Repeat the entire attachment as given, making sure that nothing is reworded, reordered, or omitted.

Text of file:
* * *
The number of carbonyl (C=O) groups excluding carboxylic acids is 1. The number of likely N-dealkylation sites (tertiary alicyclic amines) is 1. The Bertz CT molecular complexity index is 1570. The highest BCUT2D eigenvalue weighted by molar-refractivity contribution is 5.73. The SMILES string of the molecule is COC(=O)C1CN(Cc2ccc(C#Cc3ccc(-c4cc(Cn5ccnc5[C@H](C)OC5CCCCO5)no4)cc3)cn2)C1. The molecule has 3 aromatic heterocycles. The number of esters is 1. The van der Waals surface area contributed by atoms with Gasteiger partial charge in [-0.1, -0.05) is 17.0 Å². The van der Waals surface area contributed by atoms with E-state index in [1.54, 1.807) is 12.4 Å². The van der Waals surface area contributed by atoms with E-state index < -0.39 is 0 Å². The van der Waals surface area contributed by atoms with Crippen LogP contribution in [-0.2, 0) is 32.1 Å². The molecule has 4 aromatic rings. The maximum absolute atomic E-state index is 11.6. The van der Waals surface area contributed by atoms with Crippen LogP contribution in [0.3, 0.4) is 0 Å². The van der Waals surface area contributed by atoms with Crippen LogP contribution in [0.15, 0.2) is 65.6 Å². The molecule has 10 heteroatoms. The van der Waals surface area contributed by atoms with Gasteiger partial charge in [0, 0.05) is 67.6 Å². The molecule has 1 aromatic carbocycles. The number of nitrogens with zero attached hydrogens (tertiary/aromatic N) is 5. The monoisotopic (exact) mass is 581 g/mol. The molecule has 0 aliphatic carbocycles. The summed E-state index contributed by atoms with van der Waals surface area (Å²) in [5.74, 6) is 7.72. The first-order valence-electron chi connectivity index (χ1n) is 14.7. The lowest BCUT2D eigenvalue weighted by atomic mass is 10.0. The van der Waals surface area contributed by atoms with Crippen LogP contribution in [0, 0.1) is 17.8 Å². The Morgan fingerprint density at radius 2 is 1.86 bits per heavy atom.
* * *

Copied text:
The number of carbonyl (C=O) groups excluding carboxylic acids is 1. The number of likely N-dealkylation sites (tertiary alicyclic amines) is 1. The Bertz CT molecular complexity index is 1570. The highest BCUT2D eigenvalue weighted by molar-refractivity contribution is 5.73. The SMILES string of the molecule is COC(=O)C1CN(Cc2ccc(C#Cc3ccc(-c4cc(Cn5ccnc5[C@H](C)OC5CCCCO5)no4)cc3)cn2)C1. The molecule has 3 aromatic heterocycles. The number of esters is 1. The van der Waals surface area contributed by atoms with Gasteiger partial charge in [-0.1, -0.05) is 17.0 Å². The van der Waals surface area contributed by atoms with E-state index in [1.54, 1.807) is 12.4 Å². The van der Waals surface area contributed by atoms with E-state index < -0.39 is 0 Å². The van der Waals surface area contributed by atoms with Crippen LogP contribution in [-0.2, 0) is 32.1 Å². The molecule has 4 aromatic rings. The maximum absolute atomic E-state index is 11.6. The van der Waals surface area contributed by atoms with Crippen LogP contribution in [0.3, 0.4) is 0 Å². The van der Waals surface area contributed by atoms with Crippen LogP contribution in [0.15, 0.2) is 65.6 Å². The molecule has 10 heteroatoms. The van der Waals surface area contributed by atoms with Gasteiger partial charge in [0, 0.05) is 67.6 Å². The molecule has 1 aromatic carbocycles. The number of nitrogens with zero attached hydrogens (tertiary/aromatic N) is 5. The monoisotopic (exact) mass is 581 g/mol. The molecule has 0 aliphatic carbocycles. The summed E-state index contributed by atoms with van der Waals surface area (Å²) in [5.74, 6) is 7.72. The first-order valence-electron chi connectivity index (χ1n) is 14.7. The lowest BCUT2D eigenvalue weighted by atomic mass is 10.0. The van der Waals surface area contributed by atoms with Crippen LogP contribution in [0, 0.1) is 17.8 Å². The Morgan fingerprint density at radius 2 is 1.86 bits per heavy atom.